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Non-government organization Roots of Health (ROH) is asking for tougher measures to prevent young girls from unwanted pregnancies or becoming victims of sexual assault.

The Provincial Social Welfare and Development Office (PSWDO) has raised concern over the fact that seven live births were reported for MIMAROPA in 2019, with the youngest being 12-years-old.

The Philippines has one of the youngest ages for sexual consent in the world, meaning that adults can have sex with a child as young as 12 years old and claim in was consensual, thus avoiding criminal charges.

In a presentation with the Philippine Statistics Authority (PSA) held Tuesday, Joaiza Abdullah of the PSWDO’s Provincial Project Monitoring Committee cited the 2019 study by the Commission on Population Development (POPCOM) found that out of seven live births in MIMAROPA, the youngest mother was aged 12.

She stated that this is an alarming trend, especially since Palawan has consistently ranked as the province with the highest incidence of teen pregnancies in MIMAROPA.

“Nakakalungkot kasi based on the data, the cases among 10-14 years old na mga kababaihan, ‘yon ang tumataas,” she said.

Similarly, local reproductive health expert and Roots of Health chief Amina Evangelista Swanepoel said while teen pregnancy is already a problem in itself, having been called an epidemic after the 2019 POPCOM study, children getting pregnant as young as 12 years old is a different field altogether.

“Actually, POPCOM highlights this issue a lot and it should be discussed because it’s a different kind of problem than the bigger one of teen pregnancy. The general teen pregnancy issue also has to do with consent but is more related to the inability to access information and services. But for girls 10-14 that is really an issue of rape, child abuse, pedophilia, incest, etc.,” she said.

Swanepoel added that aside from urging government offices such as the Department of Social Welfare and Development (DSWD) to fully pursue child abuse cases, protection starts at home, especially with parents.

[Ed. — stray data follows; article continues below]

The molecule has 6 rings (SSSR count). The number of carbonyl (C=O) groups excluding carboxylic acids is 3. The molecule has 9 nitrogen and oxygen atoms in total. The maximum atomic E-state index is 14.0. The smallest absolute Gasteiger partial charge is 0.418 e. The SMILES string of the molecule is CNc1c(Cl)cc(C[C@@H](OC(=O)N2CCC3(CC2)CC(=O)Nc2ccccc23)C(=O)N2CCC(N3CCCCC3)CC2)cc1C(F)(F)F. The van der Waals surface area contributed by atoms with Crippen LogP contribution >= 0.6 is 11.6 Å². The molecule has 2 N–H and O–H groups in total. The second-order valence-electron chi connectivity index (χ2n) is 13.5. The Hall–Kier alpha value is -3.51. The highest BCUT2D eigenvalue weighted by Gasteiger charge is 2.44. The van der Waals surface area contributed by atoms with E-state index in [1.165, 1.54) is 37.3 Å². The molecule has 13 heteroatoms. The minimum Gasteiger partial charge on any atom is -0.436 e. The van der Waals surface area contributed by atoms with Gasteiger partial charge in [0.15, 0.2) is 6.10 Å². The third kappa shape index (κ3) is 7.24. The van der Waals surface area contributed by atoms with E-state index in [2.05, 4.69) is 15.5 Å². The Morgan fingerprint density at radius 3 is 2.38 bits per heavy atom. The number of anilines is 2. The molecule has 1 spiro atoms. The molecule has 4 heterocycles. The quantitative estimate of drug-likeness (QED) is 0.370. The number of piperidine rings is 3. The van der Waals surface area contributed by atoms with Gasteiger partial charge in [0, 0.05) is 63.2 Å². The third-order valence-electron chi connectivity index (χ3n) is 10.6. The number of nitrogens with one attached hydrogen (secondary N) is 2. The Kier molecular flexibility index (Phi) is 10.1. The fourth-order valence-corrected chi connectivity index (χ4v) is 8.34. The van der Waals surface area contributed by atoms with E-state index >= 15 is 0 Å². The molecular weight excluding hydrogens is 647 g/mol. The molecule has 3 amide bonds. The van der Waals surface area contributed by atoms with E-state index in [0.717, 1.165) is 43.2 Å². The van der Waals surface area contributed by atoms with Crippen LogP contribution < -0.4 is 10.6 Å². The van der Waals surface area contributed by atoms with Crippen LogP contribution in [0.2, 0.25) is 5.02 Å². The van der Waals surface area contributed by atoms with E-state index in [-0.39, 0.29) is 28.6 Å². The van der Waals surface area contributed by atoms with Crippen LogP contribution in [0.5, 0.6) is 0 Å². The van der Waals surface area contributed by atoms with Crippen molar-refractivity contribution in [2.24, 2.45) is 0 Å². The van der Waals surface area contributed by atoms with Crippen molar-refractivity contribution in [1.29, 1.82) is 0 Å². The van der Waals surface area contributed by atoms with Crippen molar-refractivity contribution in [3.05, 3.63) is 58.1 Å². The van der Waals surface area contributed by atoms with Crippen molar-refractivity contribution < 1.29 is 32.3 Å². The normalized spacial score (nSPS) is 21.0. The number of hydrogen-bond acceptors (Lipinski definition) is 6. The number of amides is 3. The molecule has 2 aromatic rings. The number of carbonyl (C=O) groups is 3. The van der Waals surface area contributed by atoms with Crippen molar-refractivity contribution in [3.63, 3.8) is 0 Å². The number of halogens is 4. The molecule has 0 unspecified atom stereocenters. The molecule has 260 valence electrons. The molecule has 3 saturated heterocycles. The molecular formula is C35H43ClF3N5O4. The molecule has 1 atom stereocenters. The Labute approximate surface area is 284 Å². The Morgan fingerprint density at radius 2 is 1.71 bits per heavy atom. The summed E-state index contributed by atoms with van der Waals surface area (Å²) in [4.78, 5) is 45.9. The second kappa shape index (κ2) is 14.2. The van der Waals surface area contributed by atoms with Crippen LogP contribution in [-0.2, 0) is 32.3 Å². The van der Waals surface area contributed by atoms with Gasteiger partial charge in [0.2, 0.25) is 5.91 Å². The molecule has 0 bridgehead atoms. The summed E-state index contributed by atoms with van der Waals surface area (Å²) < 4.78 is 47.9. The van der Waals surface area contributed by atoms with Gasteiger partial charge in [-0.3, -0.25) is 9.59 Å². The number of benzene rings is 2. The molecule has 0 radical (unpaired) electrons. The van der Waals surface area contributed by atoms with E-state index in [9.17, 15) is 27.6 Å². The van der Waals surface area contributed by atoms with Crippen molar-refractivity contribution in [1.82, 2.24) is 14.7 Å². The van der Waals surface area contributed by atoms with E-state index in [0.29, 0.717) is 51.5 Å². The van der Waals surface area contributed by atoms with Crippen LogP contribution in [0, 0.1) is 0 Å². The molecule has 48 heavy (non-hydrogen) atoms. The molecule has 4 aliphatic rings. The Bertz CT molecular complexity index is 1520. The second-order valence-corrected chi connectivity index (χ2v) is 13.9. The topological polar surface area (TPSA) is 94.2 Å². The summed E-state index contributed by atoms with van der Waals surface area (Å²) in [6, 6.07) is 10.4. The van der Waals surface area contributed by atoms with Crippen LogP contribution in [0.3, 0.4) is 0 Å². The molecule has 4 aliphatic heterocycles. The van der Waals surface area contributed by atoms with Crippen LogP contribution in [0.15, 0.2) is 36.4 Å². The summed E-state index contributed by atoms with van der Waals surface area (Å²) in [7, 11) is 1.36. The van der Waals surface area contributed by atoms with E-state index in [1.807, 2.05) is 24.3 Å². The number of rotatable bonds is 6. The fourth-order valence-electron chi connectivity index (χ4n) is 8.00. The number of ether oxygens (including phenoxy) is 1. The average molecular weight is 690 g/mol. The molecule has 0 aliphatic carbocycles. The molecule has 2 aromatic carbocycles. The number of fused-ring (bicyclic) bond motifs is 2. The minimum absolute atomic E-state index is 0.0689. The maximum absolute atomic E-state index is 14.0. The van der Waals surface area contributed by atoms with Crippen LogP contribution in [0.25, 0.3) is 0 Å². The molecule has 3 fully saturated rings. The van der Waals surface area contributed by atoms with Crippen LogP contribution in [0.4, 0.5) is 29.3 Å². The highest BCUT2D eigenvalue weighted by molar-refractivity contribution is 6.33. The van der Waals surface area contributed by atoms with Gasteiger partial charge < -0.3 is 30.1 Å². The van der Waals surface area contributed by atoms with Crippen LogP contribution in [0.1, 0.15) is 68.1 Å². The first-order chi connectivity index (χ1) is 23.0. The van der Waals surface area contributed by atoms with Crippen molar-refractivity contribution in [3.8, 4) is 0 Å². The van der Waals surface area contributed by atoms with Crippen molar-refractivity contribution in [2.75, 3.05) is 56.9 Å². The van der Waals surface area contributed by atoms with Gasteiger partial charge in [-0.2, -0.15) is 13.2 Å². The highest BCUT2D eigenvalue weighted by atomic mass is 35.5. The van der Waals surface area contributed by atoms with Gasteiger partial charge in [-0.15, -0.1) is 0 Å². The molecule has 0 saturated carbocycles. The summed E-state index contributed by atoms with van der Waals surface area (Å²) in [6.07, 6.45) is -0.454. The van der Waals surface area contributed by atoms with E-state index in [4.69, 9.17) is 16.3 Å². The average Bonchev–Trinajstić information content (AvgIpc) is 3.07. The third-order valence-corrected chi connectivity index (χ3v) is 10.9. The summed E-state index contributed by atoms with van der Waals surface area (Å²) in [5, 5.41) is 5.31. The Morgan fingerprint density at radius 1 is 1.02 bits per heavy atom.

“Often, families are intimidated to press charges, or the abuser is a family member of the victim. DSWD should be more persistent in pursuing child abuse cases, especially when the family refuses to press charges or is too intimidated to do so. [We also] all on parents to discuss sexuality with their children, and teach them about ‘good touch’ versus ‘bad touch.’ Parents should encourage their children to tell them if anyone touches them inappropriately,” she added.

The question of child marriages, which is common among indigenous groups, can also be addressed by using a science-based approach, where the health of the children is put into focus. Swanepoel also called for the need to make education more accessible to these communities.

“Aside from focusing on the negative health effects on girls of early marriage and childbearing, efforts can also focus on the fact that education and future economic opportunities for girls are greatly reduced when they become young mothers. This may also help convince people to move away from child marriage,” said Swanepoel.

While Congress has already signed House Bill No. 7839, amending the 1997 Anti-Rape Law by increasing the age of sexual consent to 16, the Senate has yet to pass its own counterpart. Both bills must then pass a bicameral committee before being presented to the president for signing. This amendment has been pushed by various human rights committees and has been eyed as one of the ways to protect children from sexual violence and criminalize perpetrators.  

Similarly, Senate Bill 162, or the “Girls Not Brides Act,” seeks to prohibit marriages that happen between those below 18 years old. It also seeks to criminalize individuals who cause, arrange, or officiate child marriages. Senator Risa Hontiveros, the main author of the bill, was inspired by the plight of some Palaw’an girls who were already having children at the age of nine.